Putin: Russia & China worst affected by WW2, reject rehabilitation of Nazism & militarism
|News | 09.05.2015 | 12:43|
RT - Russia and China suffered the worst casualties during World War II and thus have the greatest reasons to oppose attempts to rehabilitate Nazism and militarism, Russian President Vladimir Putin said after meeting China’s President Xi Jinping.
Xi arrived in Moscow to meet his Russian counterpart with an array of economic deals to sign. The Chinese leader will also take part in the V-Day celebration in Moscow on Saturday. A military parade demonstrating brand new Russian weapons is part of the festivities to mark the 70th anniversary of the victory over Nazi Germany.
“Tomorrow with other world leaders we will take part in celebration of the 70th anniversary of the [Soviet] victory in World War II, and in September in Beijing we will mark the end of the World War II. We will commemorate those who stood side by side against the militaristic Japan,” Putin said.
He added that China and Russia paid the greatest price in loss of life from the war and that “now together we stand against any attempts to rehabilitate Nazism and militarism, attempts to falsify history.”
Xi, who personally invited the Russian president to attend the September 3 commemoration in China, said the event is meant “to honor the memory of the lost heroes” and “not allow the tragic history of that war repeat again, to create world peace together.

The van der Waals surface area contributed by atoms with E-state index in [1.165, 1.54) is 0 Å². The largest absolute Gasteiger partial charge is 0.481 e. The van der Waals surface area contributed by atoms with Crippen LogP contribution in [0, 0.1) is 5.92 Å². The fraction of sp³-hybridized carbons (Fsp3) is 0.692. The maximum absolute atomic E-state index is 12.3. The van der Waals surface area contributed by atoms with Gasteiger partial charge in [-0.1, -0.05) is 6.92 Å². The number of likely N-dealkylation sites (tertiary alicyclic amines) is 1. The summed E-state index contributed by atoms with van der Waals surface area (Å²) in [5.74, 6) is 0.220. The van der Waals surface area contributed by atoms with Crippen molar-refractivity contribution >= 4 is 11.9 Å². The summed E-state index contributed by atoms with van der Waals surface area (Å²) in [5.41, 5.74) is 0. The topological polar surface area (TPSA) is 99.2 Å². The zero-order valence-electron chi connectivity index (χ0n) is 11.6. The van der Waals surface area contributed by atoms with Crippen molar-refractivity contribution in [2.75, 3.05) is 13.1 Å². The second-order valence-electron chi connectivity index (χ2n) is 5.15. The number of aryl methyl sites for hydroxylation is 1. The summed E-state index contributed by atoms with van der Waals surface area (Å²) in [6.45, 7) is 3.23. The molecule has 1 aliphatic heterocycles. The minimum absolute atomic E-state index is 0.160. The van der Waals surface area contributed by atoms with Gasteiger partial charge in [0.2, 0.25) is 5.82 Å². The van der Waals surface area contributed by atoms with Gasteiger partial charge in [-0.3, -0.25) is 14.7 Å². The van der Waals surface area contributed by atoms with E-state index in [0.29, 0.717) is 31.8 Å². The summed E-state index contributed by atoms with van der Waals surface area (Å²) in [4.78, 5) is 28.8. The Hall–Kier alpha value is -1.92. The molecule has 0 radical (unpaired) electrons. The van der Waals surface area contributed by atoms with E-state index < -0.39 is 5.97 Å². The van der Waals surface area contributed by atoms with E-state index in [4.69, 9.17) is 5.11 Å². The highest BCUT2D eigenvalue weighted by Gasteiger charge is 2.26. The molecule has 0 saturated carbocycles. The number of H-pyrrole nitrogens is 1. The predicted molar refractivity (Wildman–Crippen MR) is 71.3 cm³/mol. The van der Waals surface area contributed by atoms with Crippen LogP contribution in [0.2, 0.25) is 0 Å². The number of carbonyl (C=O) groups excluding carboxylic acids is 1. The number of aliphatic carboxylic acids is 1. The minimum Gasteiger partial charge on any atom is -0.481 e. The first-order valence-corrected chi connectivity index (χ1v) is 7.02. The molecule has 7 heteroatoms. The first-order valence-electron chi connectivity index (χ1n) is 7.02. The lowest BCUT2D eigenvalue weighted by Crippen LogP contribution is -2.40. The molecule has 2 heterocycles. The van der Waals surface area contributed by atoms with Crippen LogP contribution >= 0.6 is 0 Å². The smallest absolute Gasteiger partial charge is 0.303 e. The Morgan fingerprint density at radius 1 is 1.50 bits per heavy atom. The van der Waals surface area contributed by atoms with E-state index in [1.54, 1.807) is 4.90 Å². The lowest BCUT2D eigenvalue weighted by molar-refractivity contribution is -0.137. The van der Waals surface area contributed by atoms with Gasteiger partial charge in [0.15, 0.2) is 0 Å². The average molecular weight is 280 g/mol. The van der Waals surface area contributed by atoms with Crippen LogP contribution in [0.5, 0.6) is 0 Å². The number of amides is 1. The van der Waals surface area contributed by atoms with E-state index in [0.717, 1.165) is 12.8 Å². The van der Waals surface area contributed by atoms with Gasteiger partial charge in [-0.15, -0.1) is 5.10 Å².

Ceremonial unit soldiers at the final rehearsal of the military parade to mark the 70th anniversary of Victory in the World War II (RIA Novosti/Konstantin Chalabov)
“The hard lessons of the World War II say that coexistence of humanity is not ruled by the law of the jungle. The politics of peace is the exact opposite of the aggressive hegemonic politics of force. The path of human development does not lay in the principle ‘the winner takes it all,’ not in zero-sum games,” he added.
China and Russia are strengthening cooperation amid a Washington-led effort to isolate Moscow over its position in the Ukrainian crisis. Russia sees China as a major importer of energy in decades to come. The two countries also want to develop ties in defense production, military training, fighting against extremism and international crime, cultural and scientific collaboration.